In this embodiment, the longitudinal diaphragm is described as being made of impermeable material, and is fitted with nonreturn flap valves to allow the pressurized air to flow to the chamber 16b. Extension of the skirt'below the flexible pressurized chamber is by means of a plurality of independent juxtaposed flexible segments. lt will be appreciated by those skilled in the art that other forms of flexible skirt could be used beneath the pressurized chamber, or the pressurized chamber could be used on its own. ln such cases the vibration characteristics of the skirt may be such that skirt bounce can be avoided by fitting a diaphragm without the need to make one of the compartments a sealed compartment. In such a case it will be suflicient to make the diaphragm of permeable material, or to provide holes without nonretum valves, to allow the air to flow to both sides of the diaphragm. The exclusion of nonretum valves will mean a reduction in cost of the skirt assembly, and it may be that cost and acceptable level of skirt bounce will be the factors which decide the configuration to be used on a particular vehicle. For reasons similar to those just stated, it may be suflicient to provide the longitudinal diaphragm around only part of the skirt assembly. Alternatively, diaphragms may be provided in selected parts of the skirt assembly, and more than one diaphragm may be provided along all or any selected length of the asembly.
l have found that, by extending the diaphragm around the forward end of the skirt, the severity of a plough-in can be reduced. The phenomenon of plough-in is basic to all air cushion vehicles when operating over water. it is initiated by a disturbance in pitch which brings the forward part of the skirt into contact with the water. An additional component of drag is produced which tends to increase the nosedown pitch, leading to additional skirt immersion. It is evident that, under steady state conditions, if the craft pitch stifl'ness is too low the process will become divergent. The craft then pitches severely and decelerates more or less violently. Extension of the diaphragm around the front portion of the vehicle's skirt assembly provides what is virtually a sealed bag inflated with pressurized air from the other section through nonretum valves in the diaphragm. When plough-in occurs air trapped in the sealed section provides positive buoyancy and reduces the maximum pitch angle achieved.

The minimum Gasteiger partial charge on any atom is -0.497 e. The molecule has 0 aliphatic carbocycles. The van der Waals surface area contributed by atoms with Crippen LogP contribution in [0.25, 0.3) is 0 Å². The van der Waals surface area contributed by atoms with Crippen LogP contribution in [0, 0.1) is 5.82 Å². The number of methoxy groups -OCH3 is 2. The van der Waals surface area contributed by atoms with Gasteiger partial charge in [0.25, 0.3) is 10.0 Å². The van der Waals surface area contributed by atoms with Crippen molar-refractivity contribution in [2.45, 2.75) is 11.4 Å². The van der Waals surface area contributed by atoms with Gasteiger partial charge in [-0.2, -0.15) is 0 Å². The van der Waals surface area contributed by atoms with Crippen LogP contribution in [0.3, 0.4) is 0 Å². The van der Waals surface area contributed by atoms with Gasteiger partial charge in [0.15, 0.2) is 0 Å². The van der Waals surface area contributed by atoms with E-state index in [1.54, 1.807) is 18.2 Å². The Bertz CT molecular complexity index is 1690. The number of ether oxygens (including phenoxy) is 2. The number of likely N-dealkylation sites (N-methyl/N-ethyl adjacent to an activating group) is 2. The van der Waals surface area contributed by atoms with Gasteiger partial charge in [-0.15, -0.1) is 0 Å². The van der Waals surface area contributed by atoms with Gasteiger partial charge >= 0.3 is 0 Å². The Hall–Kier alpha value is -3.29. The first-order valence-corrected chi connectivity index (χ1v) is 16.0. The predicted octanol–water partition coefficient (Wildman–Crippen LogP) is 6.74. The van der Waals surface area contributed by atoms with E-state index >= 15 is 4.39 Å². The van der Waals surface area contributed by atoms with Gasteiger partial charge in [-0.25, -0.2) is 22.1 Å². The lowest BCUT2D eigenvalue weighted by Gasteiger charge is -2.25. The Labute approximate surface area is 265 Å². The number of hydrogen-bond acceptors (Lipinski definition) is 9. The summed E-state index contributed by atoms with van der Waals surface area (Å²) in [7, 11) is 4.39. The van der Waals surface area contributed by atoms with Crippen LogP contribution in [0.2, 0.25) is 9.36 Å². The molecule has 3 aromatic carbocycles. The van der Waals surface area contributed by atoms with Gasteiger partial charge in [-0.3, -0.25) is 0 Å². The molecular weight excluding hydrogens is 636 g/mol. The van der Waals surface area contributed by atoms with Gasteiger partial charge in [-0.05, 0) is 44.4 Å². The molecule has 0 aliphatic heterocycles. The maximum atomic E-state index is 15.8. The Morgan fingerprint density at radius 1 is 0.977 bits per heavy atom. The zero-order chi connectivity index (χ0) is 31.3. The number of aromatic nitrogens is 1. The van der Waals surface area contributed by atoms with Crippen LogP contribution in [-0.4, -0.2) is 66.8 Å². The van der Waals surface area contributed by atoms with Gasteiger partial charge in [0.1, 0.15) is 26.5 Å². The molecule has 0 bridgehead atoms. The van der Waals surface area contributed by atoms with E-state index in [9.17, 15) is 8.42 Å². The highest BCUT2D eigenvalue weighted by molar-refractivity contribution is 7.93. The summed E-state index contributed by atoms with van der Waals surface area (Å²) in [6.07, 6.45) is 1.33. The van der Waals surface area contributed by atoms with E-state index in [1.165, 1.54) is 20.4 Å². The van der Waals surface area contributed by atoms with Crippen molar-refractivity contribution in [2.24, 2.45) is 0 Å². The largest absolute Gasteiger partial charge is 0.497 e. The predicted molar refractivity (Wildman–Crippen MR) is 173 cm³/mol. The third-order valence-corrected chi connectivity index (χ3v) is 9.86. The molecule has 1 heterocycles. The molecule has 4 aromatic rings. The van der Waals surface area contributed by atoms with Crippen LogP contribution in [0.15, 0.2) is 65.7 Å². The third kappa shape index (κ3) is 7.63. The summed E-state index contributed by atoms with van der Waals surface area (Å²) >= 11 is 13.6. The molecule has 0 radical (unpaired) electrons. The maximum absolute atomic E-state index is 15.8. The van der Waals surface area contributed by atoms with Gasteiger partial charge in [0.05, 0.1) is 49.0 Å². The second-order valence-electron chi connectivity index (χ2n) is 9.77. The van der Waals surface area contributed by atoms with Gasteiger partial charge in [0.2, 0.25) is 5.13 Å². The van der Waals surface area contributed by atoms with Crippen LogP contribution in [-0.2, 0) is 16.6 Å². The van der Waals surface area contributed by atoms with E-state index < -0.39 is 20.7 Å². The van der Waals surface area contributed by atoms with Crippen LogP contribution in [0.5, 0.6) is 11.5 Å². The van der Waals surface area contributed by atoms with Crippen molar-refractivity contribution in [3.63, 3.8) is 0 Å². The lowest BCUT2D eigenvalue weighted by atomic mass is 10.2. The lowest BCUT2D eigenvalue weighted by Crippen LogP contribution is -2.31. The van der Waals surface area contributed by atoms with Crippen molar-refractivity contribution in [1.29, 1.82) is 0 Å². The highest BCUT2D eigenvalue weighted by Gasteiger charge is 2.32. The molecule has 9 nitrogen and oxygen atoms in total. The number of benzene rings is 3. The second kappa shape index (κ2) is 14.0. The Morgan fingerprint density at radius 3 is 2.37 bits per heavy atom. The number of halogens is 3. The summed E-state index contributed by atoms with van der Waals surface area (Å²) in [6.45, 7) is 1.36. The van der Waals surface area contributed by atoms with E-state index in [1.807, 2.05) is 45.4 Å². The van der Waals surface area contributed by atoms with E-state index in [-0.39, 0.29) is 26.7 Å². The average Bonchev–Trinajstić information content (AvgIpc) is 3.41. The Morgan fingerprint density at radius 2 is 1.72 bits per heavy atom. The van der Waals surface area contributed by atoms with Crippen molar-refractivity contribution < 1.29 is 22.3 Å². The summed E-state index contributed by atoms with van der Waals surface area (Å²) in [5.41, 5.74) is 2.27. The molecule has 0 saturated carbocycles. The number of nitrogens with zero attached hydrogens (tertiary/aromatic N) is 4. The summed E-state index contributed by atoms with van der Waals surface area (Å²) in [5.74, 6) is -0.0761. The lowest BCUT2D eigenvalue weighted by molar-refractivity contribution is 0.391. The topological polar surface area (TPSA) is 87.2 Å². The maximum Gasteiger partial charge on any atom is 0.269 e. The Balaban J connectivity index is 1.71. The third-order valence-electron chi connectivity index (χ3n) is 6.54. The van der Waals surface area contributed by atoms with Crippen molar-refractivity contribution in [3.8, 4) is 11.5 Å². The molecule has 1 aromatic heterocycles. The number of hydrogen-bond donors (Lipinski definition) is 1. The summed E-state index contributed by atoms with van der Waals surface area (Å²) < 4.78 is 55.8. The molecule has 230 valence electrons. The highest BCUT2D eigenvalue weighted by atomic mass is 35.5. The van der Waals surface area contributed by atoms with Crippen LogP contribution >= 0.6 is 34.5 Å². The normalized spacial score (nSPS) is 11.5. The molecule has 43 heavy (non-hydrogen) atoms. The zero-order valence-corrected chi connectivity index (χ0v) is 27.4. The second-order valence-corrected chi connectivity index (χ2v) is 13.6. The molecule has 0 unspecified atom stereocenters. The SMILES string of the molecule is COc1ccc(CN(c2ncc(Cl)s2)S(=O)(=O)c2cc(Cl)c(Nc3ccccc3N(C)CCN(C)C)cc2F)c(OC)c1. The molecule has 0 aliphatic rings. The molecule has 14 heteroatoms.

A flexible skirt assembly embodying a diaphragm in accordance with the invention, the diaphragm extending around the complete skirt assembly which is of a size suitable for fitting to a small air cushion vehicle having a single lift fan, will now be described with reference to FIG. 3 of the accompanying drawings. FIG. 3 shows one half of the flexible skirt assembly, and for the purposes of explanation the lift fan of the vehicle is also shown, although the rigid structure of the vehicle has been omitted.
A sheet of flexible impermeable material 30 is attached to rigid structure of the vehicle along a first line of attachment 3!, and in operation extends in a direction outwardly away from the vehicle (not shown); thereafter it extends downwardly and then inwardly and upwardly in a substantially continuous curve to a second line of attachment 32 on rigid structure of the vehicle (not shown). Attached to and depending from the flexible sheet 30 are a plurality of juxtaposed flexible segments 33, as previously described in the embodiment of FIGS. 1 and 2 of the drawings. A diaphragm 34 of flexible impermeable material is connected at its upper edge in the vicinity of the first attachment line 311 of the flexible sheet 30, and is connected at its lower edge along a line of attachment 35 on the lower region of the flexible sheet 30. Pressurized air from the lift fan 36 is fed by way of suitable ducts (not shown) to inflate the space enclosed by the flexible sheet 30, the diaphragm 34 and the rigid structure. Pressurized air from this space passes by way of nonretum flap valves 37 in the diaphragm 34, to inflate the space enclosed by the diaphragm and the outermost part of the flexible sheet 30, thus forming what is virtually a sealed pressurized duct 33 which extends around all of the peripheral region of the plan area of the vehicle. Pressurized air also escapes from the space enclosed by the flexible sheet 30, the diaphragm 34 and the rigid structure of the vehicle, through holes 39 in the flexible sheet 30 to generate and maintain the air cushion. The holes 39 are disposed along the flexible sheet 30 at any suitable spacing, but in F IG. 3 they have only been illustrated in one local area.